Well, it’s no Mario Party…
If you haven’t figured it out by now, Nintendo’s Wii is the de facto home to casual games—some good, okay but a majority being oh-so horrible—as well as the aptly dubbed, shovelware. In this case, Supersonic’s Emergency Mayhem falls into the latter category as it helplessly struggles for the former. There’s not much to explain about Emergency Mayhem; the game is just a shallow, arcade-style driver.
Consider Emergency Mayhem the Bizarro to Grand Theft Auto: it’s smaller, simpler, lacking in depth and gameplay, and delivers no consequences for your actions. In an effort to emulate the popular SEGA title, Crazy Taxi, this arcade-driver combines A-to-B racing against a clock, and emergency-themed mini-games.
Crisis? In Crisis City? No way…
The premise is straight forward and simple: You play as one of three different emergency response departments (police, fire unit or medical) called in to calm four areas of the precariously dubbed Crisis City. As you guessed it, Crisis City is in mayhem with sick people on the streets, criminals on the loose and fires bursting from buildings. Along for the ride is your dispatcher who gives you updates on what is going on, and how you are performing. Each department has their own specific emergencies to deal with that boil down to one of four different crises (timed delivery, delivery, delicate delivery or special missions), which upon completion, add time to the ticking counter in the upper-left corner of the screen.
Although the game controls exceptionally well, both in driving and Wii-mote integration (waggling, pointing and shaking), controller mechanics alone don’t make for a good game. Ultimately, the game is geared towards a younger audience, but the repetition of ho-hum mini-games is insulting to any age group. Within five minutes of playing the first section of the game, you come to realize that each mission is the same, and pops up over and over again. Things don’t get any better, however, as you move on to the next areas of the city since the same exact missions populate each of the four areas; and don’t bother playing the Crisis City mode, as it’s the same experience, just with all four areas opened up to make one big, repetitive open world.
It’s apparent the game tries to capture the same fun and charm of the Crazy Taxi games, but it falls short in nearly every way. Driving the streets of Crisis City is mundane, as, although there is crazy mayhem going on everywhere, there’s nothing to do other than pick up bonuses or capture certain kinds of pedestrians by running over them—yes: running, them, over.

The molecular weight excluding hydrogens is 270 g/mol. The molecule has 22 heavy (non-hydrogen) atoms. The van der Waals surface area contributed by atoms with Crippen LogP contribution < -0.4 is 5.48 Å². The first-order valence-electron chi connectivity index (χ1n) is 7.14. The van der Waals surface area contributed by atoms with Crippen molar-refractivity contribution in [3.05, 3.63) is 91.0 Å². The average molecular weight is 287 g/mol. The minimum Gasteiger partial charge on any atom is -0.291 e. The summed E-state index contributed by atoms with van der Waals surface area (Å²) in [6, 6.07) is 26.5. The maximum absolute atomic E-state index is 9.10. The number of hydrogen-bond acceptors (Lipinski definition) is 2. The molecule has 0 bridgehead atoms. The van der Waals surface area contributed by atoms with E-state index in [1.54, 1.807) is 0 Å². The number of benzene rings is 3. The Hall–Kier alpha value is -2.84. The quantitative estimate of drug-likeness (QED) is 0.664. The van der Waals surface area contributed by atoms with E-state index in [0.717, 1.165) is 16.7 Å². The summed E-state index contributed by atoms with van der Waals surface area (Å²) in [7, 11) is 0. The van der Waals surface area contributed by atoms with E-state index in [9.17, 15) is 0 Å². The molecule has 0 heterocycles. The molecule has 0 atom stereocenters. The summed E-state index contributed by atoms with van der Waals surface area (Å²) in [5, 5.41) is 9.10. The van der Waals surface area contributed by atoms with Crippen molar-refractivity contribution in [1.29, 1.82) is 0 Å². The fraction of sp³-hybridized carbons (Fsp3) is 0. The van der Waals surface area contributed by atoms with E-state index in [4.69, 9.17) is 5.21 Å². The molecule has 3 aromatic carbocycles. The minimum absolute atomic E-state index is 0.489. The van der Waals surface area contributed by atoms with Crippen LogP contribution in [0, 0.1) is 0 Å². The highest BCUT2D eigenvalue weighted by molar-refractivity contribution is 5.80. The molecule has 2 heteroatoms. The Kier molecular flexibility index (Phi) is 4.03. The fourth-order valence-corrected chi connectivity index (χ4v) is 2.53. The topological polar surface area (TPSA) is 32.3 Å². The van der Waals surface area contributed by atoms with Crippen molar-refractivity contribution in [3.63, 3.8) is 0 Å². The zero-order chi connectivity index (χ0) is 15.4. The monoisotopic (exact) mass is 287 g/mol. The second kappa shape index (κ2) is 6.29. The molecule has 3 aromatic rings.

Who needs streets, when sidewalks are so much easier to drive…
What’s funny is how “violent” open-world games receive a lot scrutiny for showing bodies flying and a little bit of blood after people get hit by cars; at least you’re sanctioned in those games for your actions. In Emergency Mayhem, however, you’re able to run into cars and people, and all you get is a scolding from your dispatcher; there’s no negative reinforcement for using the sidewalk as a highway.
Unfortunately, things get worse when you hear from your dispatcher. It’s evident not much thought or care was taken in recording the dialogue for the game, as, just like the mission structure, the dispatcher will bark the same comments over and over again. In staying in the vein of critiquing the child-friendly nature of the game, make sure your kids don’t fail at missions. Instead of a simple, “You Failed. Try Again?” expect the job-hating dispatcher to rip into the player with harsh, ego-busting comments. For a kid-friendly game, Emergency Mayhem can be unfriendly to whoever is playing.
There are also multiplayer games to play, but they’re ripped straight from the single-player experience, with fewer options to play than any other decent mini-game filled title out there.
Parents, it’s the perfect bargaining chip…
It’s true, there are good Wii titles out there which are casual-player friendly, comprised solely of mini-games. However, Emergency Mayhem fails at filling such a category. Spot-on driving and control mechanics aren’t enough to offset absurdly-repetitive missions and generally-boring gameplay. Overly-harsh and repetitive dialogue further detract from the experience, along with a clichéd, whimsical soundtrack. Similarly disappointing are the bland, lifeless graphics and models, which are juxtaposed with the great amount of color.
All is not lost however, as, parents, the game is a perfect tool to buy for your kids—to threaten them with if they fail to do their chores.
+ Solid arcade driving controls
Oh, hell no:
- Everything else